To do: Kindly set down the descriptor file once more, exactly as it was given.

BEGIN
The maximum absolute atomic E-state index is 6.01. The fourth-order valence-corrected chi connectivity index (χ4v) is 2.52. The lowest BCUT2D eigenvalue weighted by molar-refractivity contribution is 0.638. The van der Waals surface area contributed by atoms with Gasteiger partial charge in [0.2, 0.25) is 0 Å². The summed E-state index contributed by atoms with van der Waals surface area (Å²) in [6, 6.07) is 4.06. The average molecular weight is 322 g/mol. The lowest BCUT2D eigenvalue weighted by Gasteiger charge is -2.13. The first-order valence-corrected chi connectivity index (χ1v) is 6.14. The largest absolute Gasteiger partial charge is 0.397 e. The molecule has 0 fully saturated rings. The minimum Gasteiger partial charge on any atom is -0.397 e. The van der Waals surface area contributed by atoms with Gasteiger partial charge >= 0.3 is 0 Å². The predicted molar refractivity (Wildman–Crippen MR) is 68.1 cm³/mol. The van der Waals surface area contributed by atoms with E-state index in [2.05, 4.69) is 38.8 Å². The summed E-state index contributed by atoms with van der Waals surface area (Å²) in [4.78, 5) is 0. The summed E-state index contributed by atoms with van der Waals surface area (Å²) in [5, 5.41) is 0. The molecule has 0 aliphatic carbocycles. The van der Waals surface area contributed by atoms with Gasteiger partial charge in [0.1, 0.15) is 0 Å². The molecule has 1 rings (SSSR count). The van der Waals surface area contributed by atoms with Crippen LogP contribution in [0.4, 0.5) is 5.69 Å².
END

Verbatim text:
The maximum absolute atomic E-state index is 6.01. The fourth-order valence-corrected chi connectivity index (χ4v) is 2.52. The lowest BCUT2D eigenvalue weighted by molar-refractivity contribution is 0.638. The van der Waals surface area contributed by atoms with Gasteiger partial charge in [0.2, 0.25) is 0 Å². The summed E-state index contributed by atoms with van der Waals surface area (Å²) in [6, 6.07) is 4.06. The average molecular weight is 322 g/mol. The lowest BCUT2D eigenvalue weighted by Gasteiger charge is -2.13. The first-order valence-corrected chi connectivity index (χ1v) is 6.14. The largest absolute Gasteiger partial charge is 0.397 e. The molecule has 0 fully saturated rings. The minimum Gasteiger partial charge on any atom is -0.397 e. The van der Waals surface area contributed by atoms with Gasteiger partial charge >= 0.3 is 0 Å². The predicted molar refractivity (Wildman–Crippen MR) is 68.1 cm³/mol. The van der Waals surface area contributed by atoms with E-state index in [2.05, 4.69) is 38.8 Å². The summed E-state index contributed by atoms with van der Waals surface area (Å²) in [4.78, 5) is 0. The summed E-state index contributed by atoms with van der Waals surface area (Å²) in [5, 5.41) is 0. The molecule has 0 aliphatic carbocycles. The van der Waals surface area contributed by atoms with Gasteiger partial charge in [0.1, 0.15) is 0 Å². The molecule has 1 rings (SSSR count). The van der Waals surface area contributed by atoms with Crippen LogP contribution in [0.4, 0.5) is 5.69 Å².